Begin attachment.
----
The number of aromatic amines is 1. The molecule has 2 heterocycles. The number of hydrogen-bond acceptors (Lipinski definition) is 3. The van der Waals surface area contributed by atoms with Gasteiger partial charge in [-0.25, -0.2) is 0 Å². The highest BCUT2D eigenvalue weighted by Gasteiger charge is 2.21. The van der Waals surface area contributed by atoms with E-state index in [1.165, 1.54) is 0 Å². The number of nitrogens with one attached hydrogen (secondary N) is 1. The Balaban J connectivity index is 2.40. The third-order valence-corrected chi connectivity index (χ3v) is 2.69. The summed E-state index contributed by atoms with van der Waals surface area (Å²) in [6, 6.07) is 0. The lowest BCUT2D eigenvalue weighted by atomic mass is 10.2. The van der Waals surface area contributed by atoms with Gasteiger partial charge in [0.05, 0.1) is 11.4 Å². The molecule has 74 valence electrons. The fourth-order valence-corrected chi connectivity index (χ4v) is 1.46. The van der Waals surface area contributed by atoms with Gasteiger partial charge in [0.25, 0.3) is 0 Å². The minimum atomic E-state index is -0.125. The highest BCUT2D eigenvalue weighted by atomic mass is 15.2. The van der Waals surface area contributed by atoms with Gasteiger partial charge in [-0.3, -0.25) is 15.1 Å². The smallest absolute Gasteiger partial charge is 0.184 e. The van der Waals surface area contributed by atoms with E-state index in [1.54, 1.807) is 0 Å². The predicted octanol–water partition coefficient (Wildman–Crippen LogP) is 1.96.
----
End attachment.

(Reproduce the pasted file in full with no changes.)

The number of aromatic amines is 1. The molecule has 2 heterocycles. The number of hydrogen-bond acceptors (Lipinski definition) is 3. The van der Waals surface area contributed by atoms with Gasteiger partial charge in [-0.25, -0.2) is 0 Å². The highest BCUT2D eigenvalue weighted by Gasteiger charge is 2.21. The van der Waals surface area contributed by atoms with E-state index in [1.165, 1.54) is 0 Å². The number of nitrogens with one attached hydrogen (secondary N) is 1. The Balaban J connectivity index is 2.40. The third-order valence-corrected chi connectivity index (χ3v) is 2.69. The summed E-state index contributed by atoms with van der Waals surface area (Å²) in [6, 6.07) is 0. The lowest BCUT2D eigenvalue weighted by atomic mass is 10.2. The van der Waals surface area contributed by atoms with Gasteiger partial charge in [0.05, 0.1) is 11.4 Å². The molecule has 74 valence electrons. The fourth-order valence-corrected chi connectivity index (χ4v) is 1.46. The van der Waals surface area contributed by atoms with Gasteiger partial charge in [0.25, 0.3) is 0 Å². The minimum atomic E-state index is -0.125. The highest BCUT2D eigenvalue weighted by atomic mass is 15.2. The van der Waals surface area contributed by atoms with Gasteiger partial charge in [-0.3, -0.25) is 15.1 Å². The smallest absolute Gasteiger partial charge is 0.184 e. The van der Waals surface area contributed by atoms with E-state index in [1.54, 1.807) is 0 Å². The predicted octanol–water partition coefficient (Wildman–Crippen LogP) is 1.96.